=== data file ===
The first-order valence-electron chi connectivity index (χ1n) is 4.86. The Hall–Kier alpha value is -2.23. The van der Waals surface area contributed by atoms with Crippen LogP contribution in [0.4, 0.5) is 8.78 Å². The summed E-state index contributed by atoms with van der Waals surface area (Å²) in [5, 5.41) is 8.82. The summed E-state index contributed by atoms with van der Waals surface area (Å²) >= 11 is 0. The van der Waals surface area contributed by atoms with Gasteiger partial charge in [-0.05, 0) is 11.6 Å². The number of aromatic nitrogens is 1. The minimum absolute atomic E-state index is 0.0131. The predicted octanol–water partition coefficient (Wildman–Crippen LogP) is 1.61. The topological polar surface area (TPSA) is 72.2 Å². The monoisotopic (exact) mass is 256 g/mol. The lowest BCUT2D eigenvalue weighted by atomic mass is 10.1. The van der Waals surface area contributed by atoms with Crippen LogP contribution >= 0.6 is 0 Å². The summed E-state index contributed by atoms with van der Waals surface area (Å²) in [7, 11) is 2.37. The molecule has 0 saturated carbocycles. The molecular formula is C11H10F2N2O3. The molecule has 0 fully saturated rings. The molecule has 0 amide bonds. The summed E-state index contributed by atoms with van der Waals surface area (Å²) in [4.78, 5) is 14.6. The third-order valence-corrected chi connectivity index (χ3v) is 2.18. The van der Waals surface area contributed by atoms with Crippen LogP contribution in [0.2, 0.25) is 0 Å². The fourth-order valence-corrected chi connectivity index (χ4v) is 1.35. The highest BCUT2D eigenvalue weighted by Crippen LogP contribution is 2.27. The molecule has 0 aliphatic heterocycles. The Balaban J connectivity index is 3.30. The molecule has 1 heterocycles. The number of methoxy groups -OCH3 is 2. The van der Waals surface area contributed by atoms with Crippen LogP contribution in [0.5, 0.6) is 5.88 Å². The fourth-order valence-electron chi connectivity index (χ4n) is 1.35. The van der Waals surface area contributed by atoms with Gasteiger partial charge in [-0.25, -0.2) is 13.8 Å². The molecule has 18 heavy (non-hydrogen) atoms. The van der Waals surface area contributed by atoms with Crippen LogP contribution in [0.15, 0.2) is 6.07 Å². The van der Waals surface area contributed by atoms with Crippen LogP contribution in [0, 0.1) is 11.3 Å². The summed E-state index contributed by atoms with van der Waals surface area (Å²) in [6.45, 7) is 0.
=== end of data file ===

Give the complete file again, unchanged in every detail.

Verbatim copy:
The first-order valence-electron chi connectivity index (χ1n) is 4.86. The Hall–Kier alpha value is -2.23. The van der Waals surface area contributed by atoms with Crippen LogP contribution in [0.4, 0.5) is 8.78 Å². The summed E-state index contributed by atoms with van der Waals surface area (Å²) in [5, 5.41) is 8.82. The summed E-state index contributed by atoms with van der Waals surface area (Å²) >= 11 is 0. The van der Waals surface area contributed by atoms with Gasteiger partial charge in [-0.05, 0) is 11.6 Å². The number of aromatic nitrogens is 1. The minimum absolute atomic E-state index is 0.0131. The predicted octanol–water partition coefficient (Wildman–Crippen LogP) is 1.61. The topological polar surface area (TPSA) is 72.2 Å². The monoisotopic (exact) mass is 256 g/mol. The lowest BCUT2D eigenvalue weighted by atomic mass is 10.1. The van der Waals surface area contributed by atoms with Crippen LogP contribution >= 0.6 is 0 Å². The summed E-state index contributed by atoms with van der Waals surface area (Å²) in [7, 11) is 2.37. The molecule has 0 saturated carbocycles. The molecular formula is C11H10F2N2O3. The molecule has 0 fully saturated rings. The molecule has 0 amide bonds. The summed E-state index contributed by atoms with van der Waals surface area (Å²) in [4.78, 5) is 14.6. The third-order valence-corrected chi connectivity index (χ3v) is 2.18. The van der Waals surface area contributed by atoms with Crippen LogP contribution in [0.2, 0.25) is 0 Å². The fourth-order valence-corrected chi connectivity index (χ4v) is 1.35. The highest BCUT2D eigenvalue weighted by Crippen LogP contribution is 2.27. The molecule has 0 aliphatic heterocycles. The Balaban J connectivity index is 3.30. The molecule has 1 heterocycles. The number of methoxy groups -OCH3 is 2. The van der Waals surface area contributed by atoms with Crippen LogP contribution in [0.5, 0.6) is 5.88 Å². The fourth-order valence-electron chi connectivity index (χ4n) is 1.35. The van der Waals surface area contributed by atoms with Gasteiger partial charge in [-0.25, -0.2) is 13.8 Å². The molecule has 18 heavy (non-hydrogen) atoms. The van der Waals surface area contributed by atoms with Crippen LogP contribution in [0.15, 0.2) is 6.07 Å². The van der Waals surface area contributed by atoms with Crippen LogP contribution in [0, 0.1) is 11.3 Å². The summed E-state index contributed by atoms with van der Waals surface area (Å²) in [6.45, 7) is 0.